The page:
In the event of an LDP loss next month, the Obama administration will be forced to grapple in the near term with the DPJ’s pledge to renegotiate the Status of Forces Agreement (SOFA) that has governed the terms of the U.S. troop presence in Japan since 1960. As part of these discussions, Japan will insist on renegotiating the way the two countries share the cost of the U.S. military presence in Japan. DPJ leaders argue that the current formula, in which Japan funds the garrisoning of U.S. forces because they are there to protect Japan, must be rebalanced. This is not the message American taxpayers will want to hear.
The DPJ also wants to further reduce the footprint of U.S. troops in Okinawa, particularly with regard to military and training operations from Futenma air base. Putting the closure or relocation of Futenma at the top of the U.S.-Japan security agenda — after years of painful negotiations toward an acceptable compromise between American and Japanese counterparts — risks reopening a raw wound in the alliance. At a time of grave security challenges to Japan stemming from ongoing North Korean missile launches and China’s aggressive military buildup next door, a public spat over U.S. basing arrangements in Okinawa risks sending the wrong message to Japan’s adversaries.
The SOFA, Japanese support for American forces, and the Okinawa bases are the most intractable issues in alliance politics, and DPJ leaders make clear that nothing is sacred in their determination to rebalance alliance relations upon taking power. This position stands in stark contrast to the deference with which generations of LDP leaders treated Washington and the alliance framework that has made possible Japan’s postwar prosperity and security.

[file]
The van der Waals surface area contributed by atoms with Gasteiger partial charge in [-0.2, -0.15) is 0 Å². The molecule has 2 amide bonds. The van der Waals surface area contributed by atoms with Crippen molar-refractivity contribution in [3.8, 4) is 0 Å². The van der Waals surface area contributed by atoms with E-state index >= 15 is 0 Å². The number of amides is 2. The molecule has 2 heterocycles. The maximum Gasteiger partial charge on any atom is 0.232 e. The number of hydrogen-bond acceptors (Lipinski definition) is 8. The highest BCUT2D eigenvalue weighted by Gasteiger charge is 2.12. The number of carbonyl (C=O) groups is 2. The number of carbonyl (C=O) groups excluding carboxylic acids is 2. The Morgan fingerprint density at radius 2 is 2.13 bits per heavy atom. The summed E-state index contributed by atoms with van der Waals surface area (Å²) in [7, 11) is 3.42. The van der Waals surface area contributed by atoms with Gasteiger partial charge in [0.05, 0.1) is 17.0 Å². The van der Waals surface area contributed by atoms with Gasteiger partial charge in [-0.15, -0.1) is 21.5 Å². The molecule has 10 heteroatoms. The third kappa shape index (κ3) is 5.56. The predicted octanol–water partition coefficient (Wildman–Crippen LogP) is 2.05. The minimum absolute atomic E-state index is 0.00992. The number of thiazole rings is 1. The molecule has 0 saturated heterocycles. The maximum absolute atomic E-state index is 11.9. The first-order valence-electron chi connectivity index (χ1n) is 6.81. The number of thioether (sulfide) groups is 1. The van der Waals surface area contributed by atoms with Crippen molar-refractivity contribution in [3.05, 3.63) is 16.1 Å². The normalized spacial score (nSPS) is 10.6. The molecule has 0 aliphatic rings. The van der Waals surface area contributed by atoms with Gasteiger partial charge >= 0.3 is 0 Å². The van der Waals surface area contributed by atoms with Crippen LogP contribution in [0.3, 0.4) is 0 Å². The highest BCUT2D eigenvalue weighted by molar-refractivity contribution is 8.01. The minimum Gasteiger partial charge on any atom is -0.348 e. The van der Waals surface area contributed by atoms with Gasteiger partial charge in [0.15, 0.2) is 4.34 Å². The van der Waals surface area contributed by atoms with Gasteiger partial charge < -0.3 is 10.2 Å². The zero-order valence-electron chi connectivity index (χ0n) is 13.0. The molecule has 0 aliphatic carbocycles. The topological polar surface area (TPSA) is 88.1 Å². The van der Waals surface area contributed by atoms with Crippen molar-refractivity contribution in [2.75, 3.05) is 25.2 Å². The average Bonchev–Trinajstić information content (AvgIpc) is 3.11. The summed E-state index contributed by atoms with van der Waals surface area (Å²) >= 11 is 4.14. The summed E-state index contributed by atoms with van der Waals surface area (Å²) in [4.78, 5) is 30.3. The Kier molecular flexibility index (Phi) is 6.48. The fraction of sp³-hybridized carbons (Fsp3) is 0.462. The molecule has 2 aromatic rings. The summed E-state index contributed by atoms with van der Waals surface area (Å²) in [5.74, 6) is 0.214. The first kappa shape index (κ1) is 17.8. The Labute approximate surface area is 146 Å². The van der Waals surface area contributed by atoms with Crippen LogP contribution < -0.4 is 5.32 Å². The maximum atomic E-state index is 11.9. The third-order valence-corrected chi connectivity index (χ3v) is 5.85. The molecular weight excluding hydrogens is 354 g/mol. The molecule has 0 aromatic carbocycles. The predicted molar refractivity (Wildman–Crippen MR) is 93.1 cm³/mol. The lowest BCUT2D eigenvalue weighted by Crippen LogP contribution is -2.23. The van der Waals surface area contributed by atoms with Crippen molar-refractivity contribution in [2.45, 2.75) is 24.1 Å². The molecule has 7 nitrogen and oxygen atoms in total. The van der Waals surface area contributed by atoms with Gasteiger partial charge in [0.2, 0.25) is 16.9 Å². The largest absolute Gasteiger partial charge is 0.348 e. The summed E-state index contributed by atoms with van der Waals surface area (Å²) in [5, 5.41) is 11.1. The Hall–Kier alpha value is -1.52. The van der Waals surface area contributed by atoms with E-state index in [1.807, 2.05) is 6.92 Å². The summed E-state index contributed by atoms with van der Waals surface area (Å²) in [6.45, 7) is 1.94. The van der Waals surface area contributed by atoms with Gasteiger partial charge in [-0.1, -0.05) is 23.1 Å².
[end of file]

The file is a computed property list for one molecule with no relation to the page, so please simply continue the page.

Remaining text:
Is the Obama administration prepared for this sea change in relations with America’s closest Asian ally? The good news is that Assistant Secretary of State for East Asia Kurt Campbell is one of Japan’s most trusted friends in Washington. He played an instrumental role in revitalizing the alliance relationship in the 1990s when he was the Pentagon’s top Asia official. The bad news is that President Obama has pursued an Asia policy that in many ways seems divorced from the strategy pursued by the Clinton administration in which Dr. Campbell previously served — a strategy he has described as an “allies-first” Asia policy, which assumes that the best way to manage the region’s geopolitical challenges, especially the rise of China, is to have the strongest possible relations with core allies, starting with Japan.
The Bush administration pursued a geopolitical project in Asia that, while building a stable and productive relationship with China, worked to shape Asia’s strategic evolution by strengthening the alliance with Japan; expanding Japan’s alliance roles and responsibilities to make that country a global security leader; facilitating India’s economic and military rise through a full-spectrum partnership with Washington; expanding the strategic vision and reach of the U.S.-Korea alliance; tying allies like Japan, South Korea, and Australia more closely to NATO and deploying jointly to out-of-area conflict zones like Afghanistan and Iraq; connecting friendly Asian maritime partners in new networks of cooperation; and expanding military relations with key Southeast Asian powers Indonesia, Singapore, and Vietnam.
Secretary Clinton deserves credit for visiting Japan and Indonesia on her inaugural overseas trip. But Asian great powers, Japan and India, have been treated as adjuncts of U.S. policy towards China and Pakistan, respectively — rather than as first-tier partners of the United States, whose importance is intrinsic rather than instrumental. A DPJ government in Tokyo that treats the U.S.-Japan alliance as only instrumentally rather than intrinsically important may give us an unwanted dose of our own medicine.